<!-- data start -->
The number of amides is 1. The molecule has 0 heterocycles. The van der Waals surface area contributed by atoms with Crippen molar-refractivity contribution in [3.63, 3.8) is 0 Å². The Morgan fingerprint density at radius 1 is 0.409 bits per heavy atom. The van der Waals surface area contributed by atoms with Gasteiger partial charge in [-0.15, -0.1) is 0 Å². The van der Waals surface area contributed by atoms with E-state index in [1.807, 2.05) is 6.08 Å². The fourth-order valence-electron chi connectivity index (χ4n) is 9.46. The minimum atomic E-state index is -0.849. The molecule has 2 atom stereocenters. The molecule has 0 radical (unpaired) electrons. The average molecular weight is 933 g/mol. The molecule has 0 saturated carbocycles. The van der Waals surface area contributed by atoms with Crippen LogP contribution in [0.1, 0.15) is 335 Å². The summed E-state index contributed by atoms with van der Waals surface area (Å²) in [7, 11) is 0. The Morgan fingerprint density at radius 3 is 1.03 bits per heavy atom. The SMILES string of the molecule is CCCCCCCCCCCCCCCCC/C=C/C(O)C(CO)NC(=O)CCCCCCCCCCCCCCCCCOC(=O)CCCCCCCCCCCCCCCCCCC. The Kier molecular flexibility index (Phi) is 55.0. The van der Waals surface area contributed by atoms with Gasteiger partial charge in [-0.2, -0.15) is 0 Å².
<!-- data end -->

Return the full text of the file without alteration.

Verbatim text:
The number of amides is 1. The molecule has 0 heterocycles. The van der Waals surface area contributed by atoms with Crippen molar-refractivity contribution in [3.63, 3.8) is 0 Å². The Morgan fingerprint density at radius 1 is 0.409 bits per heavy atom. The van der Waals surface area contributed by atoms with Gasteiger partial charge in [-0.15, -0.1) is 0 Å². The van der Waals surface area contributed by atoms with E-state index in [1.807, 2.05) is 6.08 Å². The fourth-order valence-electron chi connectivity index (χ4n) is 9.46. The minimum atomic E-state index is -0.849. The molecule has 2 atom stereocenters. The molecule has 0 radical (unpaired) electrons. The average molecular weight is 933 g/mol. The molecule has 0 saturated carbocycles. The van der Waals surface area contributed by atoms with Crippen LogP contribution in [0.1, 0.15) is 335 Å². The summed E-state index contributed by atoms with van der Waals surface area (Å²) in [7, 11) is 0. The Morgan fingerprint density at radius 3 is 1.03 bits per heavy atom. The SMILES string of the molecule is CCCCCCCCCCCCCCCCC/C=C/C(O)C(CO)NC(=O)CCCCCCCCCCCCCCCCCOC(=O)CCCCCCCCCCCCCCCCCCC. The Kier molecular flexibility index (Phi) is 55.0. The van der Waals surface area contributed by atoms with Gasteiger partial charge in [-0.2, -0.15) is 0 Å².